People who suffer from depression but are happily in love—perhaps an odd combination—may want to think twice about popping certain antidepressants, LiveScience reports. In a new study, researchers gave two kinds of antidepressants to 192 people who were depressed but in healthy relationships for at least seven months.
"Indeed, our subjects were those who could be properly considered smitten by love," says study author Hagop Akiskal. The participants—69 men and 123 women, with a mean age of 41—filled out questionnaires saying how their feelings of attraction, attachment, and love toward their partner changed after taking the drugs.
What they found:
- Participants taking selective serotonin reuptake inhibitors (SSRIs) were more likely to be uncomfortable with "sharing their partners' thoughts and feelings," reports LiveScience, and less hopeful that their love would endure, than those taking taking the other kind—tricyclic antidepressants.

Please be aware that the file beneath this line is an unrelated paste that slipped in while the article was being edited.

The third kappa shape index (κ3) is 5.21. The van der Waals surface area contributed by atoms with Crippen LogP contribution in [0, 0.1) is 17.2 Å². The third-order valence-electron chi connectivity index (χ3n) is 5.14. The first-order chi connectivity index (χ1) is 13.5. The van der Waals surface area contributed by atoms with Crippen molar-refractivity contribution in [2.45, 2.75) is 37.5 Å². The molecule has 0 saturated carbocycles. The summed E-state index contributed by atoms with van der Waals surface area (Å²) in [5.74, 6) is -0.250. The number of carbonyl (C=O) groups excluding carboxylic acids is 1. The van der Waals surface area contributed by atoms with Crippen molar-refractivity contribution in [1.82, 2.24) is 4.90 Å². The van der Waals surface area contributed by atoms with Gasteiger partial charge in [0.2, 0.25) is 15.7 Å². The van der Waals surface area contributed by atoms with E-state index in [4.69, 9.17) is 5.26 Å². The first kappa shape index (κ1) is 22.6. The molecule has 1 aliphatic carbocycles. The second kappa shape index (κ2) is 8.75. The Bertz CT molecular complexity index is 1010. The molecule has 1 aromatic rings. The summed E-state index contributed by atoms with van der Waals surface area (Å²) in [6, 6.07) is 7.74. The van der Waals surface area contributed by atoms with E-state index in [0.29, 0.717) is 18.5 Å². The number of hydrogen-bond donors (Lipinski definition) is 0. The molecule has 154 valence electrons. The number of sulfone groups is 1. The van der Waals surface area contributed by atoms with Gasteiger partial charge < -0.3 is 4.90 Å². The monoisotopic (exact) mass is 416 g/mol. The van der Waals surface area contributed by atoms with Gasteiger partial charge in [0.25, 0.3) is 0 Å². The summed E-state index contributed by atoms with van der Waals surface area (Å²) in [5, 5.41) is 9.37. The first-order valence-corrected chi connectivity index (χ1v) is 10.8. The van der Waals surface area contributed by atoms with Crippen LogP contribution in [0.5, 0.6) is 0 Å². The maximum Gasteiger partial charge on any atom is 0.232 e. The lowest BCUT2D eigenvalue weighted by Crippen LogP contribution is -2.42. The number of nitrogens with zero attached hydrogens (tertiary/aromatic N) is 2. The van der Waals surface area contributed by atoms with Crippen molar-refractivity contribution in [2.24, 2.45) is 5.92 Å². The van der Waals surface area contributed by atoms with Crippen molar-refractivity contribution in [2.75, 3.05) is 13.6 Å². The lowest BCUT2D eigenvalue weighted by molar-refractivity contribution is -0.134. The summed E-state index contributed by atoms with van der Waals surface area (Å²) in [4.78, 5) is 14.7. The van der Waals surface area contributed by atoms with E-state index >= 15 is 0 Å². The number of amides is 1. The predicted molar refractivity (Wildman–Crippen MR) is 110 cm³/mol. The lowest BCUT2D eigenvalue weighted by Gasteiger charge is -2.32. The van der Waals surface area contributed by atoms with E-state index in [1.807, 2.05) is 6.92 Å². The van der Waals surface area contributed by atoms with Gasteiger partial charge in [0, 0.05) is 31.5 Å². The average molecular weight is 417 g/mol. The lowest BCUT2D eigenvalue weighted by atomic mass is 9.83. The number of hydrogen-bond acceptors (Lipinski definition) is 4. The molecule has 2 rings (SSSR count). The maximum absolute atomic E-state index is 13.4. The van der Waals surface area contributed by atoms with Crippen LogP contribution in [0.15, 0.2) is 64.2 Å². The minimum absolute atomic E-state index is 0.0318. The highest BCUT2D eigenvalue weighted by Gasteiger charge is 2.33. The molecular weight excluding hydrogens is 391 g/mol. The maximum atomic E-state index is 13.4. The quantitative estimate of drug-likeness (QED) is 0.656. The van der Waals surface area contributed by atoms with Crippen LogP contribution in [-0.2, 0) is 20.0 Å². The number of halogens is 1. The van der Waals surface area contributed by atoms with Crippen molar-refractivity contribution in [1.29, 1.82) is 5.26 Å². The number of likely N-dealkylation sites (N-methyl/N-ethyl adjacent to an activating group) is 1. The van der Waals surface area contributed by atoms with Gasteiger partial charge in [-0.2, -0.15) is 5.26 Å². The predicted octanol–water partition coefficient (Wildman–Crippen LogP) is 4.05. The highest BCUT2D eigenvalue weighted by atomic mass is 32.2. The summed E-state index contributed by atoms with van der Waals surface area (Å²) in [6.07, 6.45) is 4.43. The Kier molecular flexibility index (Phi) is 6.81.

- Men taking SSRIs were less inclined to ask for advice or help from their partners than women taking SSRIs.
- Women taking tricyclic antidepressants saw more negative effects on their sex lives than men taking the same drug.
"The good news is that there are a variety of agents for treating depression," says Akiskal.
Meanwhile, antidepressant consumption has been rising worldwide for the past decade, reports the Seattle Post-Intelligencer in an article that looks at who is using the drugs and why.
Teenagers in the US, however, are taking fewer antidepressants—perhaps too few—since an FDA warning about possible suicide risks in 2004, the Minneapolis Star Tribune reports.
(But here's some good news for pregnant women taking antidepressants.)
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